Although the Better Access program was not specifically designed to address complex family difficulties, the reality is that when one person in a family is struggling it inevitably has a big impact on the rest of the family, and that can lead to depression and other conditions that cause a person to seek psychological support. There are a broad range of situations where individual family members struggle with serious and complex problems, which can in turn, lead to secondary mental health disorders. In many cases this leads to a GP referral to receive psychological services the Better Access program.
As a case in point, young people with Autism Spectrum Disorders (ASD) often experience chronic secondary anxiety and mood disorders which can be addressed through psychological services. Whilst the Better Access does not specifically cover Aspergers, Autism, or non-Verbal Learning disability per se, it does cover the secondary mood disorders, anxiety disorders, social skills training, parent management training, and other related problems that family members can experience around these conditions. Since ASD is a chronic condition, the proposed cuts to the Better Access program are devastating to such families. Mental health practitioners have reported to us that they typically see several members of the family to address these problems. These specialised practitioners explain that in such families you can have a situation where a father has undiagnosed Aspergers (needing help with depression, anxiety and social skills training), a mother has an anxiety disorder, a child who has diagnosed Aspergers syndrome, and a sibling who is depressed because of the difficulties in his family. As you can see, this is a very complex set of problems to manage within 18 sessions per year, let alone just 10 sessions: the amount that will remain after the planned cuts.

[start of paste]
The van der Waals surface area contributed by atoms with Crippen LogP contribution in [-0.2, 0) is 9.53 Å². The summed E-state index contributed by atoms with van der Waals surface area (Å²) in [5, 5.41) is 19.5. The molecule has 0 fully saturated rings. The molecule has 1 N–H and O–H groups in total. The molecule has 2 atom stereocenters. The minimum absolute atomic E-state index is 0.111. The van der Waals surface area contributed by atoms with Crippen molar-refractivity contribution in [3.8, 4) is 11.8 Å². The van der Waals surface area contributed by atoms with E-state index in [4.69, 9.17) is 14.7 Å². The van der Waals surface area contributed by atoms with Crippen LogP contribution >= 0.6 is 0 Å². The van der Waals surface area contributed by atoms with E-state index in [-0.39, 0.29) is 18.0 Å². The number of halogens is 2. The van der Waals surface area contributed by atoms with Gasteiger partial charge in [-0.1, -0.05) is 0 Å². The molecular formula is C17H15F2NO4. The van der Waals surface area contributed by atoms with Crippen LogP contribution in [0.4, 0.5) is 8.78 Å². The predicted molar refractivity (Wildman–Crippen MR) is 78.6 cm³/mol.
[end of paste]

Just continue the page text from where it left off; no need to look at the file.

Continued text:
People may ask whether there are other treatment services available, but the reality is that these are few and far between. Mental health practitioners have advised us that Child and Adolescent Mental Health Services (CAMHS) do not provide assistance for ASD, as it is not classed as a ‘mental illness’ as such and CAMHS are often struggling to meet the needs of other complex conditions amongst young people. And whilst there are Medicare-funded services for Autism, these cover a once off period of treatment for 20 appointments for a single child in their lifetime, divided between psychologists, speech pathologists, and occupational therapists, and with the proviso that all approved sessions must be used before the young person turns 15 years old. By itself, these services do very little to address the secondary anxiety and mood disorders that are typical in such cases. Previously, the Better Access program picked up these cases, but after the planned cuts, families in these situations will be left in the lurch.
We have focused here on Autism Spectrum Disorders, but the same principle applies to a host of other developmental and psychological conditions, physical disabilities, and other conditions that affect whole families. We are concerned, along with thousands of other members of the general community, that the new restrictions on access to psychological services will make it harder for families to cope in these unfortunate situations.